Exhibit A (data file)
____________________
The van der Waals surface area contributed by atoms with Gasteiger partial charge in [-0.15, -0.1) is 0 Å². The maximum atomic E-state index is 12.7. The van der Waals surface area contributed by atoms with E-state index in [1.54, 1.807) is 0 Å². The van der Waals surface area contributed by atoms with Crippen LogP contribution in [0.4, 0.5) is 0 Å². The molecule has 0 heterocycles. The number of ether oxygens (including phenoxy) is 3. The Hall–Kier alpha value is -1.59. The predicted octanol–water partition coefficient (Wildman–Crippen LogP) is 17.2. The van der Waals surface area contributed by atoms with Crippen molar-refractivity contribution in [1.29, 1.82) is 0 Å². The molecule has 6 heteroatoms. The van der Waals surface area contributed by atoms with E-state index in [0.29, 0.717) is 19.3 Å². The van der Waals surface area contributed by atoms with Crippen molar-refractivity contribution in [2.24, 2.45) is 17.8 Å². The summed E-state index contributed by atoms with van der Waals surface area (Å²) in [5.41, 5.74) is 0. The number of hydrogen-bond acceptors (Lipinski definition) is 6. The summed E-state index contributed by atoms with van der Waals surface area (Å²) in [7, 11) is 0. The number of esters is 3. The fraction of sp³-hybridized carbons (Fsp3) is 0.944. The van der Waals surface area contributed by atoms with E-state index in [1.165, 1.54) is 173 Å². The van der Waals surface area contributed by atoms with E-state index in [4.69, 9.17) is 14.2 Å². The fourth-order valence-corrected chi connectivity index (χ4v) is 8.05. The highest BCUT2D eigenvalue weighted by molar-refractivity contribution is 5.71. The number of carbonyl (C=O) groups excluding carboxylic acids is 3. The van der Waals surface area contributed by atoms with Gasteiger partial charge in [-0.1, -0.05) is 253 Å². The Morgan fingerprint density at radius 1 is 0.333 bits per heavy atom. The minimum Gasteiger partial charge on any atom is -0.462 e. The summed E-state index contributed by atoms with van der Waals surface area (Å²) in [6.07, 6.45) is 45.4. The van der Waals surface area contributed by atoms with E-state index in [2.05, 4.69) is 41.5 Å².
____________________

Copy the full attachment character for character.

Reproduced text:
The van der Waals surface area contributed by atoms with Gasteiger partial charge in [-0.15, -0.1) is 0 Å². The maximum atomic E-state index is 12.7. The van der Waals surface area contributed by atoms with E-state index in [1.54, 1.807) is 0 Å². The van der Waals surface area contributed by atoms with Crippen LogP contribution in [0.4, 0.5) is 0 Å². The molecule has 0 heterocycles. The number of ether oxygens (including phenoxy) is 3. The Hall–Kier alpha value is -1.59. The predicted octanol–water partition coefficient (Wildman–Crippen LogP) is 17.2. The van der Waals surface area contributed by atoms with Crippen molar-refractivity contribution in [1.29, 1.82) is 0 Å². The molecule has 6 heteroatoms. The van der Waals surface area contributed by atoms with E-state index in [0.29, 0.717) is 19.3 Å². The van der Waals surface area contributed by atoms with Crippen molar-refractivity contribution in [2.24, 2.45) is 17.8 Å². The summed E-state index contributed by atoms with van der Waals surface area (Å²) in [5.41, 5.74) is 0. The number of hydrogen-bond acceptors (Lipinski definition) is 6. The summed E-state index contributed by atoms with van der Waals surface area (Å²) in [7, 11) is 0. The number of esters is 3. The fraction of sp³-hybridized carbons (Fsp3) is 0.944. The van der Waals surface area contributed by atoms with E-state index in [1.165, 1.54) is 173 Å². The van der Waals surface area contributed by atoms with E-state index in [4.69, 9.17) is 14.2 Å². The fourth-order valence-corrected chi connectivity index (χ4v) is 8.05. The highest BCUT2D eigenvalue weighted by molar-refractivity contribution is 5.71. The number of carbonyl (C=O) groups excluding carboxylic acids is 3. The van der Waals surface area contributed by atoms with Gasteiger partial charge in [-0.1, -0.05) is 253 Å². The Morgan fingerprint density at radius 1 is 0.333 bits per heavy atom. The minimum Gasteiger partial charge on any atom is -0.462 e. The summed E-state index contributed by atoms with van der Waals surface area (Å²) in [6.07, 6.45) is 45.4. The van der Waals surface area contributed by atoms with E-state index in [2.05, 4.69) is 41.5 Å².